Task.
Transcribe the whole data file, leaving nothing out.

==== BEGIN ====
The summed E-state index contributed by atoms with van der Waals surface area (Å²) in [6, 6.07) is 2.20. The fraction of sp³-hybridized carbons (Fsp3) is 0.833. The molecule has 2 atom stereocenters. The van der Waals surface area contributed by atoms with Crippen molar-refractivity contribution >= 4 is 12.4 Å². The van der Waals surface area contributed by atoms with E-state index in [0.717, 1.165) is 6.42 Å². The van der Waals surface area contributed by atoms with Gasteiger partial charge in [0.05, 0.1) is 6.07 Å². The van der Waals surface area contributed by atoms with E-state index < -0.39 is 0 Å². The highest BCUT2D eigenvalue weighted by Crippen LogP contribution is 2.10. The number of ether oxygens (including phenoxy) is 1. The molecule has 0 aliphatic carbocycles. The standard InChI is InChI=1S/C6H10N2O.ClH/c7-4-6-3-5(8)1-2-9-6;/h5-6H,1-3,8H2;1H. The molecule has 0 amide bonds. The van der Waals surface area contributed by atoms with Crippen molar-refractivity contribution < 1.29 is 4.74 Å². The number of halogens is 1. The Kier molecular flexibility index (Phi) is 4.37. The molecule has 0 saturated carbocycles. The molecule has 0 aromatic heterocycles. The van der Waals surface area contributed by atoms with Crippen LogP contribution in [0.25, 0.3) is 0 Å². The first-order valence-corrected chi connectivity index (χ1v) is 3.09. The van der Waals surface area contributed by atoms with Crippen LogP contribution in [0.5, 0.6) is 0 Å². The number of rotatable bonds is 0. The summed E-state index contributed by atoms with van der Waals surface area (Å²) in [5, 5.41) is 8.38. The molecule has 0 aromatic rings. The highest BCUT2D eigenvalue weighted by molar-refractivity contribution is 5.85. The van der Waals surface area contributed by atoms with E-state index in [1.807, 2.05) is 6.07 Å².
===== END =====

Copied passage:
The summed E-state index contributed by atoms with van der Waals surface area (Å²) in [6, 6.07) is 2.20. The fraction of sp³-hybridized carbons (Fsp3) is 0.833. The molecule has 2 atom stereocenters. The van der Waals surface area contributed by atoms with Crippen molar-refractivity contribution >= 4 is 12.4 Å². The van der Waals surface area contributed by atoms with E-state index in [0.717, 1.165) is 6.42 Å². The van der Waals surface area contributed by atoms with Gasteiger partial charge in [0.05, 0.1) is 6.07 Å². The van der Waals surface area contributed by atoms with E-state index < -0.39 is 0 Å². The highest BCUT2D eigenvalue weighted by Crippen LogP contribution is 2.10. The number of ether oxygens (including phenoxy) is 1. The molecule has 0 aliphatic carbocycles. The standard InChI is InChI=1S/C6H10N2O.ClH/c7-4-6-3-5(8)1-2-9-6;/h5-6H,1-3,8H2;1H. The molecule has 0 amide bonds. The van der Waals surface area contributed by atoms with Crippen molar-refractivity contribution < 1.29 is 4.74 Å². The number of halogens is 1. The Kier molecular flexibility index (Phi) is 4.37. The molecule has 0 saturated carbocycles. The molecule has 0 aromatic heterocycles. The van der Waals surface area contributed by atoms with Crippen LogP contribution in [0.25, 0.3) is 0 Å². The first-order valence-corrected chi connectivity index (χ1v) is 3.09. The van der Waals surface area contributed by atoms with Crippen LogP contribution in [0.5, 0.6) is 0 Å². The number of rotatable bonds is 0. The summed E-state index contributed by atoms with van der Waals surface area (Å²) in [5, 5.41) is 8.38. The molecule has 0 aromatic rings. The highest BCUT2D eigenvalue weighted by molar-refractivity contribution is 5.85. The van der Waals surface area contributed by atoms with E-state index in [1.807, 2.05) is 6.07 Å².